As for Frozenbyte, basically they have no Linux developers left in the studio, according to their own words.
eldaking 19 November 2019 at 11:43 pm UTC
I would say this story is a good example of the benefits we could have from games being FOSS. The game has a longstanding bug that should be fixed on the game code (rather than worked around in drivers), but the developer has no Linux developers left to fix it and not really any interest in the Linux copy. However, technical savvy users have found the bug and identified what fix would be needed, and are even willing to do onerous stuff like recompiling the entire graphics driver to solve it. But they have no access to the game source code and no way to distribute the fix if they had (yes, it would be necessary; we couldn't rely on the developers maintaining the game, after all).


Last edited by eldaking on 19 November 2019 at 11:43 pm UTC
Purple Library Guy 20 November 2019 at 12:04 am UTC
eldakingI would say this story is a good example of the benefits we could have from games being FOSS.
Even open source game engines would presumably help a lot. Hopefully Godot for instance will gradually become more and more competitive and see wider and wider use.
seven 20 November 2019 at 12:31 am UTC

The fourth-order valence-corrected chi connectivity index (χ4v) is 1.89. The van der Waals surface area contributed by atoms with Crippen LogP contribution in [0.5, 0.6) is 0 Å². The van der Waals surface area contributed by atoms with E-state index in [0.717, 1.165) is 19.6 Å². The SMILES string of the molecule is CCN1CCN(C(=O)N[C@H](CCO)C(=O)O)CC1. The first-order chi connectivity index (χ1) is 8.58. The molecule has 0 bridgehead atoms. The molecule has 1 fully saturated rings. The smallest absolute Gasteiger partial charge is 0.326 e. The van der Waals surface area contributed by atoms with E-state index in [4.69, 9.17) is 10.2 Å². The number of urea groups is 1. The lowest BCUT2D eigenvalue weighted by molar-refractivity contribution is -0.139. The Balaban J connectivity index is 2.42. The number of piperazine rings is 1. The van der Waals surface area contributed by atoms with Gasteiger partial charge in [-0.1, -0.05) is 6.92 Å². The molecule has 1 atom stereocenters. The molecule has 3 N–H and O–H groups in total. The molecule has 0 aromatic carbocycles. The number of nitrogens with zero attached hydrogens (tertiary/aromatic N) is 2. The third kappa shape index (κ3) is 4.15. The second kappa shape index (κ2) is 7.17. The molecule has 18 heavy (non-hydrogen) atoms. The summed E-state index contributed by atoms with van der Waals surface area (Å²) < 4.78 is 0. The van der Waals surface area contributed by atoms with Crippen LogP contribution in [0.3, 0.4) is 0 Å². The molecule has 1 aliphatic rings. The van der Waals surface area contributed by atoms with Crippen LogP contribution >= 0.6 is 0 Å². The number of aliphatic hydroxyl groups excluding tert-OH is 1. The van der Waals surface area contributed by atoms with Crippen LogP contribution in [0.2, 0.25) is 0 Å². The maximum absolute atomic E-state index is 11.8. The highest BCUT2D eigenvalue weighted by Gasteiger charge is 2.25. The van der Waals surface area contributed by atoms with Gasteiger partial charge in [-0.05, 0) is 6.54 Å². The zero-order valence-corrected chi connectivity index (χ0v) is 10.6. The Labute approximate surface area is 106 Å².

does trine 4 run on proton?
Hamish 20 November 2019 at 1:17 am UTC
sevendoes trine 4 run on proton?
ProtonDB and/or the Wine AppDB are your friend:
https://www.protondb.com/app/690640

I am slightly curious if buying the Ultimate Collection counts as a Linux sale, even with Trine 4 included. A way to vote with your wallet perhaps.
Hamish 20 November 2019 at 1:29 am UTC
eldakingI would say this story is a good example of the benefits we could have from games being FOSS.
I had thought of mentioning this, but I could really turn this topic into an article in and of itself.

The original Unreal Tournament is stuck with a similar issue on Mesa that makes the old native build unable to launch. Enemy Territory: Quake Wars is plagued with the wchar bug when using modern versions of glibc.

Playing both of these games through WINE is now often easier than doing so natively, due to it being a stable environment. Both modern Windows and Linux are moving targets.

Frozenbyte released some of its source code in the past as part of the Humble Frozenbyte Bundle, although I doubt they are likely to do so again any time soon.


Last edited by Hamish on 20 November 2019 at 1:50 am UTC
Hamish 20 November 2019 at 1:54 am UTC
Also, the more I look at the second screenshot in the article, the odder the shield appears to me. You can see both of the knight's arms, so unless the wizard is using his levitation powers, it must be standing on its own.


Last edited by Hamish on 20 November 2019 at 1:54 am UTC
x_wing 20 November 2019 at 3:48 am UTC
HamishJust to be clear, Trine 3 does have Linux support at least. I have not played it though due to still having an older graphics card without OpenGL 4 support.

But your GPU has supports up to OpenGL 4.5 (at least with core profiles).

I believe that the only real workaround for this games is D9VK or gallium-nine. Although what a pity.